April 8th 2015
Are Building Regulations a threat to Foreign Direct Investment?
One area overlooked by commentators and policy makers in the Building Regulations debate are non-residential projects, and in particular foreign direct investment (FDI) projects. The massive costs and delays due to SI.9 introduction last March on the residential sector have been well documented, PMI and CSO indicators all showing an initial surge to get projects started before March, petering out towards the end of last year.
Richard Bruton T.D. at a meeting last year with the World Bank recognised that there was “…a fundamental link between competitiveness and job creation” (see more here).
It is remarkable that there has been no effort to address Ireland’s continued slide in international rankings for ease of construction. The World Bank in their annual “Doing Business” report compare 189 countries in the world in various sectors. Ireland’s overall country ranking is a reasonable 13th, ahead of competitors like Switzerland, Netherlands and Israel.
However when it comes to construction permits and building regulations the World Bank places Ireland at a dismal 128th place, way down between Algeria and Bolivia. For a typical FDI building, Ireland’s regulatory costs are over seven times those in the UK.
World Bank “Dealing with construction permits” Ranking
The World Bank take a typical production/warehouse building (13,000 Sqm valued at €1.46m), a standardised template for industry, and based on information from respective government departments calculates the time needed and cost of obtaining all relevant statutory permissions to enable owners to build and occupy buildings. Our direct competitor, the UK, is seen as a “best practice system.
The World Bank reports that the total cost to obtain permits for a typical FDI unit in the UK is €19,035 (£15,039 or 1.2% of the capital cost of the development) and includes 100% independent inspections for building control (approved inspector model). There are 12 procedures to get all statutory permissions for a typical unit and this will take 150 days. See detailed data for UK here (click on title):
By contrast in Ireland the cost of statutory fees is an eye-watering €138,379, or 9.4% of the capital cost. There are 38 procedures that take a minimum of 208 days (if owners risk various tasks being undertaken in parallel). These costs do not include our privatised self-certification system of Building Control. Planning contributions alone comprise €126,184 to this inflated cost in Ireland. See detailed data for Ireland here (click on title):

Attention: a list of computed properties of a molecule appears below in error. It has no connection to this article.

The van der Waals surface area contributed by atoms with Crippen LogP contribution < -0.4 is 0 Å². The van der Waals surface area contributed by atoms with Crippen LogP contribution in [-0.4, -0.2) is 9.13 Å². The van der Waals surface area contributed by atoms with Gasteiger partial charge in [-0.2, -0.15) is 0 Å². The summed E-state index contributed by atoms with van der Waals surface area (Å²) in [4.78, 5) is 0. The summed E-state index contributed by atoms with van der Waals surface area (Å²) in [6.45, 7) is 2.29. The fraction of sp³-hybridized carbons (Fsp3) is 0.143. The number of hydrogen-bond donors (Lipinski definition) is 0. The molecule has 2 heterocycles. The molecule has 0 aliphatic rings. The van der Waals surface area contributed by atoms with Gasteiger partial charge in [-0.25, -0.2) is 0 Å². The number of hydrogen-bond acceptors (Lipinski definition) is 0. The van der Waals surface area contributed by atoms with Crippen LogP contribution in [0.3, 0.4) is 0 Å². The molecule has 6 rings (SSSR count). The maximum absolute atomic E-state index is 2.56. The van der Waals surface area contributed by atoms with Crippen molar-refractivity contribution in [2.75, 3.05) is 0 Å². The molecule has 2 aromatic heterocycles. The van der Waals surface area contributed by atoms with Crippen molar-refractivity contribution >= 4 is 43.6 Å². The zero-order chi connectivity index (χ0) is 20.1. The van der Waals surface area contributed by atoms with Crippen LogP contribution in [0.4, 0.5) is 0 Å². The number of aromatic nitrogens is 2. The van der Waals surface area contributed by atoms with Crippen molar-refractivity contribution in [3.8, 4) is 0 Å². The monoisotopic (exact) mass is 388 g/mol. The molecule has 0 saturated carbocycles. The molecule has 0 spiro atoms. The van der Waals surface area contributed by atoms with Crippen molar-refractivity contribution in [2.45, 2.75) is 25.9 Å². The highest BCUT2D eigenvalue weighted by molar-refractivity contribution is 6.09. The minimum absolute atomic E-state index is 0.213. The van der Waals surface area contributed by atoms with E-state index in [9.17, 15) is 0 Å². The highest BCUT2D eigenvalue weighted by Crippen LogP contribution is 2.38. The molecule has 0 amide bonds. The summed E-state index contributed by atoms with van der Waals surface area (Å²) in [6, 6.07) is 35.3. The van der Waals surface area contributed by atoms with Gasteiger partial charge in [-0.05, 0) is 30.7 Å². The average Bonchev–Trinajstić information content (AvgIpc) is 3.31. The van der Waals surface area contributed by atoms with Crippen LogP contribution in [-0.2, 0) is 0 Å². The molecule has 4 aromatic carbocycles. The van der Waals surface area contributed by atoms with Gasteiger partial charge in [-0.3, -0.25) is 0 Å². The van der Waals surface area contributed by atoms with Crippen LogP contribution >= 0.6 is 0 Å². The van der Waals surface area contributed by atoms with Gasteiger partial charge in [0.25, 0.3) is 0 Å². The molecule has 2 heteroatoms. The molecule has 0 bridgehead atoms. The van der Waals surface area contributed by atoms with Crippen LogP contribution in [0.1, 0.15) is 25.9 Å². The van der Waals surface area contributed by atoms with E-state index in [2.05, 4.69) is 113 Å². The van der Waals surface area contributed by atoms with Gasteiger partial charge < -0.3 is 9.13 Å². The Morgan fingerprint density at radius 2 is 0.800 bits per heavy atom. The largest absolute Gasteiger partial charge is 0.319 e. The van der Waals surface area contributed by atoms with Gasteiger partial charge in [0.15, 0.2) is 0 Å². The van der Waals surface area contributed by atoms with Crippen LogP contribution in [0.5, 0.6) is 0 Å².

The next report could include additional S.I.9 costs will include design, assigned and ancillary certification costs, defensive specifications and delays due to inadequate Local Authority resources and staffing.
This could add an additional 7% of the capital cost of the development, or over €100,000 for this building type. Our actual total costs for construction permits, if the real cost of our ‘off-balance sheet reinforced system of building control’ is included, may be more than 10x that in the UK.
Acknowledged by Minister Kelly as “using a mallet to crack a nut” there is a risk that our fragile recovery and in particular the FDI sector will bear the brunt of ill-conceived regulations, reducing competitiveness, costing valuable jobs and putting our recovery in jeopardy. Conceived as ‘political solution’ for speculatve built housing issues, SI.9 has been applied without any cost-benefit analysis to the entire construction sector and is proving very costly to other non-residential building types. Over 60 school projects have been delayed and Government capital projects costs are increasing across the board.
The recent annual review of the building regulations announced by Ministers Kelly and Coffey excludes all non-residential buildings, with a political focus on once-off housing.
A significant 25% drop in overall building commencement levels in the 12 months since the introduction of SI.9 was confirmed in the Dáil last month.
Ireland’s ranking for “Dealing with construction permits” has slid from 117th in 2014 to 128th in 2015 – a drop of 11 places in one year. In this sector the UK, our main competitor, is placed 17th this year, well over 100 places ahead of Ireland.
Last month on RTE Radio One a number of business owners were complaining about the cost of planning contributions around the country. There is widespread concern that a failure to deal with ‘stealth’ charges is impacting on competitiveness and job creation, particularly for SME’s. The World Bank report provides an objective independent confirmation of the experience of these business owners.
Policy-makers in Ireland may be unfamiliar with the work of the World Bank investigations but international investors may be wondering when the ‘best little country to do business’ will catch up?
Other posts of interest: